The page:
The Holidays: What That Means in 2020
With many families around the world unable to celebrate the holidays and continue meaningful traditions with family and friends, Writer, Author & Mom of Two, Summer Land, is here to share why she is focusing on mindfulness in December as well as her tips and tricks for talking to kids about a socially distanced silly season.
Well team, we’ve made it. It’s officially the last month of 2020.
Since March we’ve collectively weathered Zoom Easter, Zoom Passover, an eerily quiet Memorial Day, an unrecognizable Fourth of July, socially-distanced Ramadan, backyard trick or treating, and of course…. another not-hard-or-awkward-at-all Zoom Thanksgiving. (To name a few.) Lest we forget all the FaceTime birthday calls and ‘I so wish we could be near you…’ text messages.
Even though my newsfeed is peppered with scary ‘tracking the spread maps’ and startling statistics, every now and then I momentarily feel a sense of normal. My kids are back at school. I’m used to working remotely. Cases seem to be slowing down in my part of the world…but then something small reminds me that we’re still 100% in the midst of a global pandemic.
Want to know what the most recent thing was?
I opened my Instagram app on December 1st and saw a picture of someone’s Elf on the Shelf in a glass jar that was filled with a tiny hand sanitizer, mini toilet paper roll and a micro computer. (So Elf can obviously continue to work remotely, binge episodes of Schitt’s Creek and buy too-cheap-to-be-good red leggings.) On the front of the jar was a cute ‘2-week ISO’ sticker.
First I need to applaud the person who thought of this. As a mother who has stress-dreams about forgetting to move Elf and actually does forget to move Elf….(leaving me to make up elaborate lies about there not being enough Christmas cheer in the house…) I am beyond impressed with this level of genius. Whoever you are: the world doesn’t deserve you.
Second – it seems so surreal to me that my children’s childhood memories are going to involve questions and statements like, ‘Remember when Elf was in quarantine for two weeks?’ and ‘That was the year we couldn’t see Nanny and Papa.’ and ‘We couldn’t do class holiday cards because of COVID.’
What’s even more surreal to me (and heartbreaking) are all the families who are celebrating the holidays this year without a loved one, without their health, without their families, without a job, and without their sense of security.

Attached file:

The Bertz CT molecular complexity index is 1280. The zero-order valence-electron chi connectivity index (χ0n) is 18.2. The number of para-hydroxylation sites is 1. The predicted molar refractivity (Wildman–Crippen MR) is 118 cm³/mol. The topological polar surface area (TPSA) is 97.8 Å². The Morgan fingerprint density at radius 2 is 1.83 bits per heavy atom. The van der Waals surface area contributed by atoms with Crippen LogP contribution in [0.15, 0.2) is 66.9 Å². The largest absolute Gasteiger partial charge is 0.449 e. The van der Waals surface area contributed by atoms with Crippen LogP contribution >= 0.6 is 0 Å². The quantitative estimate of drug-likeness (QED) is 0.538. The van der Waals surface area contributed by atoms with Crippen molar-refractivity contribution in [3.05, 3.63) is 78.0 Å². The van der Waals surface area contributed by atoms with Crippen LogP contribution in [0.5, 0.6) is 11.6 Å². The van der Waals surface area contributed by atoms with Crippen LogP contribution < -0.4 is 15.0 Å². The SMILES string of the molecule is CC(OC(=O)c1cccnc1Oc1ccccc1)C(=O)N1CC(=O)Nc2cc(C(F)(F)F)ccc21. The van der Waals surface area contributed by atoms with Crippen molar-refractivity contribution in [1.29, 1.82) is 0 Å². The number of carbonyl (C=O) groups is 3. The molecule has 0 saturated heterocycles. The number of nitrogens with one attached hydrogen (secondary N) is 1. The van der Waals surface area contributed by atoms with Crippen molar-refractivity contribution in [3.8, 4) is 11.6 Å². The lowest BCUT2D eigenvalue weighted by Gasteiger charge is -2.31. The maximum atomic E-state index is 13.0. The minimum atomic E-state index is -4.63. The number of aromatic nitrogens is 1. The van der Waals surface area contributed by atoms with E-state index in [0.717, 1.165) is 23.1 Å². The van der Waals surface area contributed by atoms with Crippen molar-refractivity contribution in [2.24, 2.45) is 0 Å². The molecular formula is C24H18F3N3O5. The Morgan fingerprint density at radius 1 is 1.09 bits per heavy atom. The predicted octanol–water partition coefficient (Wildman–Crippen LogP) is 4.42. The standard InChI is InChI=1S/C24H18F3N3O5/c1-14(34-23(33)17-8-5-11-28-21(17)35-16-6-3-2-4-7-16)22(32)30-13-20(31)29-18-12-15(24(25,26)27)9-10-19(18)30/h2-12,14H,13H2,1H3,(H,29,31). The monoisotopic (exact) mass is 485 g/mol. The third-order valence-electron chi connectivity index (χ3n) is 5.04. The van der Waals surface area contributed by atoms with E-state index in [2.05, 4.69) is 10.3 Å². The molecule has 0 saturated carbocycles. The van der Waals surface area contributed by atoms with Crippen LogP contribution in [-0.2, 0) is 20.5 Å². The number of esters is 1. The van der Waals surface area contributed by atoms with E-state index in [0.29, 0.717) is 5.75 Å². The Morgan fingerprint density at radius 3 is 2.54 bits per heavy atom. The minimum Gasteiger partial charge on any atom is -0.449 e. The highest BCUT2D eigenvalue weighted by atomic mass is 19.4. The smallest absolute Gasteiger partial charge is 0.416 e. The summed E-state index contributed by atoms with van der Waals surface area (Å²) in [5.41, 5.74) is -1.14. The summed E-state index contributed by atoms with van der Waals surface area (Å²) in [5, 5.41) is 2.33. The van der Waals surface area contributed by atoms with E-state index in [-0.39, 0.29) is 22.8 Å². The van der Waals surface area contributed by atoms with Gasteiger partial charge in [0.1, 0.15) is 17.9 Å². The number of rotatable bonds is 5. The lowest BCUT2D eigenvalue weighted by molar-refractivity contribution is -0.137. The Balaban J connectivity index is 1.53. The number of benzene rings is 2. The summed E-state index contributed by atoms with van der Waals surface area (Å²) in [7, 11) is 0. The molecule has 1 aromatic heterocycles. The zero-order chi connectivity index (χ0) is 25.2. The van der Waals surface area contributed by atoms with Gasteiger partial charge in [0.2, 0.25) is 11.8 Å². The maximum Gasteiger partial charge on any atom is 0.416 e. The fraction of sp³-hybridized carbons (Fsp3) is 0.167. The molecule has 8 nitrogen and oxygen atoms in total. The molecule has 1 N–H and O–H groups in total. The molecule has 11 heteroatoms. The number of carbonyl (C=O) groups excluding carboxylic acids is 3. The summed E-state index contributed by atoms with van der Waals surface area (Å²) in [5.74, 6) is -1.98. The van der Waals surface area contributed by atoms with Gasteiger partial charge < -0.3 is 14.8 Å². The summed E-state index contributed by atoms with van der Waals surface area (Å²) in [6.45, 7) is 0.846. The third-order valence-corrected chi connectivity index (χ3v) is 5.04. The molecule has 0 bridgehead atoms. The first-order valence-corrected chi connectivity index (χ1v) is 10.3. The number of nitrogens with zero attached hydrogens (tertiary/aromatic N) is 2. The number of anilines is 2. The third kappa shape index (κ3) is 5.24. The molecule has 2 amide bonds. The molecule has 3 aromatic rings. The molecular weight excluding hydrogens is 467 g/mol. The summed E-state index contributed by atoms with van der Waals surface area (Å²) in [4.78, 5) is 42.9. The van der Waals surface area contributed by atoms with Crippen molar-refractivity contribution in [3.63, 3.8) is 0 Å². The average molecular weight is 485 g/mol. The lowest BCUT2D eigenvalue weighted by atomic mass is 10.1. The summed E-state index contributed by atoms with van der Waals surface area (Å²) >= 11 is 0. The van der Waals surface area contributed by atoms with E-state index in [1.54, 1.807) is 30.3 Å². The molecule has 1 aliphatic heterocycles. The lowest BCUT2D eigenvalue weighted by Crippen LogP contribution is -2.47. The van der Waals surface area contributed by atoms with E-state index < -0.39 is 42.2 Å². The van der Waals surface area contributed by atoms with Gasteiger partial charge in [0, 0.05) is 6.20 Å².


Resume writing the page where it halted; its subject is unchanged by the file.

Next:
If there’s one mantra I’ve subconsciously played on repeat in my mind in 2020, it’s, ‘The present is precious.’
As much of a cliché that might be, it’s actually proving to be quite a productive coping mechanism. Without knowing when COVID-19 will stop wreaking havoc on the world, I find that I have to approach our new (not) normal one day at a time.
I also have to whip out ALL my mindfulness tools. Since I’m the type of person who loves journaling my daily gratitudes, I’ve come up with a little bulked-up daily practice for the month of December.
It doesn’t really matter when you do these or if you can only do one or two, but below is a list of prompts I’m using to make December 2020 feel easier for both me and my family.
December 2020 Daily Mindfulness Prompts
- What can I express gratitude for today?
- What can I make peace with today?
- Who can I contact today that makes me feel happy?
- Who can I contact today to ask how they are?
- How can I help my family out today?
- What physical activity can I do today?
- What old photo can I find and share with a friend?
- What can I read that will make me feel inspired, not scared?
On top of answering those questions, I’m also working really hard to make sure my kids have realistic expectations of what Hanukkah and Christmas morning will look like. (Yes, we celebrate both!) While children are incredibly resilient, they’re also no strangers to fearing change and audibly expressing their dismay for not getting to visit the mall Santa.
As the mother of a 7 and 5 year old, I’ve found the following tips and tricks to be helpful when talking to kids about social-distanced holidays.
Tips for talking to kids about social-distanced holidays
- Try to use an upbeat voice when talking about how there are going to be a few changes to your usual plans.
- Make ‘shaking things up’ feel exciting and fun.
- If you’re explaining that someone or something can’t happen, point out one or two positive things that WILL happen.
- Ask your kids to help you create new traditions – this could be making a special recipe, watching a holiday movie, reading a favorite book or having an all-day DIY holiday decoration crafting session!
- Ask your kids how they want to contact their family… is it FaceTime? Would they prefer to write and act in their own holiday short film to send them? Do they want to write a letter?
- Most importantly – listen.
Listen to your kids while you help them navigate their emotions and most importantly: listen to your own cues for practicing self-care.